26 May 2015 18:26 IST

Converse across cultures

What a good job we do in India on talking; learn how to hone this art across borders

One cultural stereotype about Indians is that we talk a lot. Put complete strangers together on a train and by the end of the journey, they are swapping notes on everything from the state of the country to the state of their digestion. But translate that to a business situation, or worse, an international business situation, and the results are not quite so happy.

If you are the kind who either gets tongue tied in such circumstances or wish you had thought of saying what another good conversationalist just did, take heart. It is not such an insurmountable problem. Just a few simple rules can set you straight.

If you think most foreigners speak too rapidly and in incomprehensible accents, remember, they think the same of us Indians too! Whoever you are speaking to is probably quite as diffident about understanding or being understood as you are.

If you are on a telephone call, where your voice is further distorted by electronic devices, the simplest thing is to say at the beginning that you are going to ask that things you don't understand be repeated or clarified and that you also offer to do the same for the other person. Setting the stage like this eases conversation.

Be aware

There are limits involved in conversation, as not everything is a good topic for small talk. Never swear or be rude or raise your voice either when excited or angry. Even if the other person does, do not respond similarly, your class shows if you hold your tongue. If it is a business meeting, keep the conversation focused on the agenda after initial greetings. The other day, at a meeting, I saw the topic go from the project plan to someone’s new bead necklace, and swing back to deadlines, this is not the ideal pattern.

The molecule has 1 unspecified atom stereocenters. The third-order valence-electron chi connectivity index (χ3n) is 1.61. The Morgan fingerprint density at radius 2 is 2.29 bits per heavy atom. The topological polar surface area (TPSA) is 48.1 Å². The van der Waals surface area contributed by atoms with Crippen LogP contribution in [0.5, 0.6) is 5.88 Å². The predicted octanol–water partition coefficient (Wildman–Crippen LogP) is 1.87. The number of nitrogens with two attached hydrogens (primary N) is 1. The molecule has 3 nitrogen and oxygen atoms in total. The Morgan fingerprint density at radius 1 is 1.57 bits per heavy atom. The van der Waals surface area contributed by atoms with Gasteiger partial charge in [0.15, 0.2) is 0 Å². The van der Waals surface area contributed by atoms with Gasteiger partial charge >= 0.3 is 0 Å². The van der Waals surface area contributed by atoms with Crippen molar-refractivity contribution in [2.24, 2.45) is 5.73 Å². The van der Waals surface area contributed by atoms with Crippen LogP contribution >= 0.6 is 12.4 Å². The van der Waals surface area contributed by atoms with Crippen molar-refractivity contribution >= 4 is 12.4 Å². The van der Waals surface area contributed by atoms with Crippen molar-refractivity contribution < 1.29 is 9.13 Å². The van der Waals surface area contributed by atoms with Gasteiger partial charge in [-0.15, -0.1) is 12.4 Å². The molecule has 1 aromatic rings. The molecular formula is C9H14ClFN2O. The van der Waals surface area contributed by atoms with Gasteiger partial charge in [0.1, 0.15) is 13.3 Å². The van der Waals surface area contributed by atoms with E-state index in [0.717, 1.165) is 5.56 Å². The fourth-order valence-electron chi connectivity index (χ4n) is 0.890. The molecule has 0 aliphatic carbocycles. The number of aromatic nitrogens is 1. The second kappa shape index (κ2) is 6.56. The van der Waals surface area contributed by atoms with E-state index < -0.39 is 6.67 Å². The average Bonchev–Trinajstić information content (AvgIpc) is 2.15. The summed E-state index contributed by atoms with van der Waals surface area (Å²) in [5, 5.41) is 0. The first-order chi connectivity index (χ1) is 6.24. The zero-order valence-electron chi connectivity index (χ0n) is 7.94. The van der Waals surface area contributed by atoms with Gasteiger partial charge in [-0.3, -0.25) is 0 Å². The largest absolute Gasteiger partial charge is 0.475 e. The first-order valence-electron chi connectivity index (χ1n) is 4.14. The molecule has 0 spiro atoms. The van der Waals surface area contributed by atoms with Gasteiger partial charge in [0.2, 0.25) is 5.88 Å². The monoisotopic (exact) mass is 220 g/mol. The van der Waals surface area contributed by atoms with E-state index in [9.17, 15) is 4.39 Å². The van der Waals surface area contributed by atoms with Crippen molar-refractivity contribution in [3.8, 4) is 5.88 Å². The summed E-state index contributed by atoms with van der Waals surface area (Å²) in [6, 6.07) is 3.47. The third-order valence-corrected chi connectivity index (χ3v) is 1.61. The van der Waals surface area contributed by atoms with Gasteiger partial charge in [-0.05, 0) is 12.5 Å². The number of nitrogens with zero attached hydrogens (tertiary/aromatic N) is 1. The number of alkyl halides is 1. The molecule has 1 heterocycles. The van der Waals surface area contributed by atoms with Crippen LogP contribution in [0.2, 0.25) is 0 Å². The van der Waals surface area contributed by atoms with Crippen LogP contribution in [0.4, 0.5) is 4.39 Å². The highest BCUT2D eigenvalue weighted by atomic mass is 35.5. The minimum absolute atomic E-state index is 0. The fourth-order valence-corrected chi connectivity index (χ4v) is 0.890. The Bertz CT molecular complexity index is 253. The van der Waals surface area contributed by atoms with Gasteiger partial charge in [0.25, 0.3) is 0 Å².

In a social setting related to business. you have more leeway. But remember, certain topics are taboo – people’s health issues, income and even potentially controversial topics like religion and politics are best left untouched.

Listen very carefully

If you are a good listener, you cannot fail in any conversation. Note everything that is said and mentally underline anything that you want to discuss further. After the person has finished speaking, then ask your question. You will not only come across as intelligent, but in a social setting, people will be flattered that you really listened.

Listening has other pay-offs. Often, a foreign culture can find your accent and pronunciation unsettling. Listening is the best way to get used to their tone and language and also to align your vocabulary. The Australian says “no worries”, the Britisher says “Not a problem”, so you adapt to either based on circumstance. By listening you can learn about what is and isn't socially acceptable.

Remember body language

Maintain eye contact at all times. Don't look over his/her shoulder, never look at your watch directly. Lean towards the speaker, take notes, it shows your genuine interest. Smile. People can feel a smile even on the telephone. Make low volume, polite sounds that show you are listening, like “hmm” or “yes”

Be positive

Don't criticise, complain or condemn but be visibly enthusiastic about the conversation you are having. Nod often and say “yes”. If you need to disagree, there are non-confrontational, graceful ways to do this. Statements like “I actually have a different take on this, but we can discuss it another time”, if well practised, will flow smoothly.

Be simple and brief

When you are talking across cultures, keep communication simple and to the point. Compensate for language and comprehension problems by being succinct. Here's one story of what happened when the compulsive British need for formal, polite expression ran into Indian reality.

Wanting a photocopy of a document when his secretary was out for lunch, he called in the office assistant to help.

“Do you have a lot to do now, or would you mind terribly making me a copy, Raja?” (18 words) he asked of Raja, the office assistant. Raja looked blank. He was supposed to understand English and speak it, so why was he confounded, the manager wondered.

“Again sir, please,” Raja said tentatively.

“Oh I'm sorry. I just asked if it would be okay for you to please make a copy of the meeting notes?”(22 words) the manager repeated.

“Why sorry, Sir? Nothing wrong!” Raja exclaimed in horror, latching on to the word “sorry”.

“No, no, nothing wrong, I just wanted a copy. But don't bother. Let Mary (the secretary) come back from her lunch.”

“Madam Mary gone lunch, Sir. I here help Sir,” smiled Raja.

“Yes - one copy please.” (4 words and a wave of the paper)

“Oh Sir want copy?”

“Yes, that is what I was wondering.”

“Sir?”

“Copy?” “Please.”

“Copy wanting?”

“Yes, copy please,” (3 words) and off Raja dashed down the corridor to come back in a jiffy with the copy in his hand!

Three words did the trick without entirely sacrificing the British need for politeness.